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We all have one of those fair-weather friends. You know what I’m talking about. One of those friends who only come around when it’s opportune for them.

I recently cut someone like this out of my life after years of struggling within the relationship. We had what I’d call an insecure friendship. As a young woman who had polarizing self-esteem issues, I sought out a friend who needed the spotlight to feel secure. We used each other to find comfort and to hide our discomfort within ourselves.

About six months after essentially breaking up with her, I ran into her in a setting of mutual friends. Late that night, I received a panicked phone call from her telling me that she really needed to tell me something important and scary.

Naturally, I was concerned. I listened, responded and decided in that insecure moment, to let her in. However, we never discussed what drove us apart. We just tried to forget our past and pick up where we had left off.

The next day we made plans to go into Annapolis together at 10:30, a time that she had picked. She was supposed to pick me up. 9:50 came and when I realized that I still had not heard anything from her, I texted her, waited and then I called her. No answer. Around that same time, she updated her Snapchat story. I was devastated.

Yet again, it had happened. Many times in high school we would make plans to hang out or get together and each time she’d just go ghost. I wouldn’t hear from her for about three to four days and then she’d show up at school acting as though nothing had happened.

I realized that we weren’t friends.

We were two empty shells that had somehow seen each other as reflections of ourselves. I longed to be alone because I was afraid to be rejection and she refused to be alone because she was afraid of herself.

After this last burn, I came up with five ways to tell if you are in an insecure friendship. It’s solely up to you whether you want to continue being in that relationship (no judgment if you do!) but, whatever you choose, recognizing the signs and awakening yourself to the reality of the situation will hopefully help you feel more sane and healthy.

When one person is always giving and never taking A relationship should be balanced. There should be a mutual respect between you. The level of care you give your friend should be returned, if they don’t even come close to what you give, there’s probably a problem.

When you can’t be quiet with each other nor give each other “healthy” space. Being able to go your separate way for a while and still maintain your friendship is important. Since I’ve decided to try out being a sociable human being, one thing that I always look for is this: Comfortable silence. I personally want to know that I can sit with someone I call a friend in perfect and absolute silence and there won’t be what I like to call, “strangers’ awkwardness.” You know how you meet and sit next to someone that you don’t naturally gel with and you have to literally think about what to say to each other? That shouldn’t be the case when you’re with someone you like to call friend. I think it is really really important to note that if your relationship suffers heavily because of a few moments of silence, then the foundation was never sound to begin with. I’m not talking about, hitchhiking across the country without telling him or her, I’m talking about not talking or social media-ing for a couple of days. A sense of independence is a beautiful thing. So be sure that a little independence won’t drive a wedge between you all.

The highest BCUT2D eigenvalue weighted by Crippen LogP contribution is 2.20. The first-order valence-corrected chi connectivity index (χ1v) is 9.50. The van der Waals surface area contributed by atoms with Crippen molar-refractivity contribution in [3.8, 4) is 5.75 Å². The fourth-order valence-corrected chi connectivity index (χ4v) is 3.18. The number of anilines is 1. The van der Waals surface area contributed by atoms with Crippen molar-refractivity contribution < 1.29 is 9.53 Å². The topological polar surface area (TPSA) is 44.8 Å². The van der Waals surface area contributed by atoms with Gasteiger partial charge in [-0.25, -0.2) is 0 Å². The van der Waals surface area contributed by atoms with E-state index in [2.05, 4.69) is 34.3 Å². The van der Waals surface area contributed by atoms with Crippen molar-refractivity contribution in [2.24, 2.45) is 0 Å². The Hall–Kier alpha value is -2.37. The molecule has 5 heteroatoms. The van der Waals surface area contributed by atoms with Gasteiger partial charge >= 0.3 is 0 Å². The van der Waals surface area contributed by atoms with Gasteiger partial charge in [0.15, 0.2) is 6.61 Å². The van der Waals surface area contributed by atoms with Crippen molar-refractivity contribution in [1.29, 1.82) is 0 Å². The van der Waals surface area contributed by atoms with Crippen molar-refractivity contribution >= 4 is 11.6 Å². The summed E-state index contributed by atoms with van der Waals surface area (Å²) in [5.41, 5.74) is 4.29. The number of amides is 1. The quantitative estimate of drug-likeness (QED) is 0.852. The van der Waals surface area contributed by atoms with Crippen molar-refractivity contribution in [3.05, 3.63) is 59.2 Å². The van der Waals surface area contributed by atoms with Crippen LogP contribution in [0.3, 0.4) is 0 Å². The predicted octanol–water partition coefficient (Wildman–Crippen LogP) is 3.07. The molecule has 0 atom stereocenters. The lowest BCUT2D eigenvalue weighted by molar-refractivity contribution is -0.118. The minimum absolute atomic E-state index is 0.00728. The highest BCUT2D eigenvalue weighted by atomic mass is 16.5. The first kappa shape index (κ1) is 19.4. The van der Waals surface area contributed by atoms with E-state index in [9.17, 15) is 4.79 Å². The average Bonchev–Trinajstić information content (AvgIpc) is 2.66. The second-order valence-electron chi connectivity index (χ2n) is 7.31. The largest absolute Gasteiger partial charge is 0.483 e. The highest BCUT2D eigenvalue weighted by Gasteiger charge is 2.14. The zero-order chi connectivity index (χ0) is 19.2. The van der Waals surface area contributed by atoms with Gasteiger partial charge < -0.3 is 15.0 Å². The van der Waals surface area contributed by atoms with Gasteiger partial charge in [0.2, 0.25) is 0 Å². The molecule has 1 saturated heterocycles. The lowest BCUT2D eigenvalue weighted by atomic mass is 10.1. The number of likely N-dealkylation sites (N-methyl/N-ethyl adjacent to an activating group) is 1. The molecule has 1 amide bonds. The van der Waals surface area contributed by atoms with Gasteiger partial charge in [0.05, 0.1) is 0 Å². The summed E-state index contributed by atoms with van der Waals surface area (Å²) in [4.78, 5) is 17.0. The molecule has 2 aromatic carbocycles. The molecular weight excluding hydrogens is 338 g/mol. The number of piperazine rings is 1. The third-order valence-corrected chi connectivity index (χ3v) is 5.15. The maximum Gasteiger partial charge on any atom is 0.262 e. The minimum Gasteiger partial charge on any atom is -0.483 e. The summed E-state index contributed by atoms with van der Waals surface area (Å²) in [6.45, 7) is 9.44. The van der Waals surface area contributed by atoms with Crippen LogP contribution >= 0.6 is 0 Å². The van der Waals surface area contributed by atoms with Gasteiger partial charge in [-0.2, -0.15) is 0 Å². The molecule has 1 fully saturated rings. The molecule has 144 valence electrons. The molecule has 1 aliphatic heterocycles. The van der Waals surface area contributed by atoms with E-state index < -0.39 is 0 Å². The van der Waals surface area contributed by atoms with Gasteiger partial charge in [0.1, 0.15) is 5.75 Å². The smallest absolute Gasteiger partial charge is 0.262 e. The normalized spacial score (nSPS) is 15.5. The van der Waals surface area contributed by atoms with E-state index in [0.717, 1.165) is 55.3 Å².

When they don’t respect your time. It’s quite evident when someone values your time and it dovetails with whether or not they respect you. If they don’t respect you, they won’t give a damn whether you’re coming or going. Time is one of the few ideas that Earth has that we can never truly get back. Sure we have tomorrow, but what about today?

When you don’t share the same values. I’m not talking about Christianity versus atheist versus agnostic. I’m not saying that you have to have the same spiritual awakening at the same time. I mean, what’s top five on their list versus your list. What they find important versus yours. I don’t mean that if no. 1 on your list is Jared Leto’s green hair that it needs to be on theirs. Just look for the important things. Honesty, patience, compassion, empathy, kindness.

When there’s no room for change in the relationship. Do they allow you to change or do they make you feel isolated or suffocated when you start to grow? Do they criticize you every time you start to make a change in your life? If and when they are critical, does their criticism come from a place of love? Is it constructive or does it come from fear, anger, jealousy? This last point is seriously important: Life is hard enough without someone trying to slow you down or sabotage your growth, so even if you don’t cut the toxic person out of your life, make sure to set some boundaries so they can’t hold you back.

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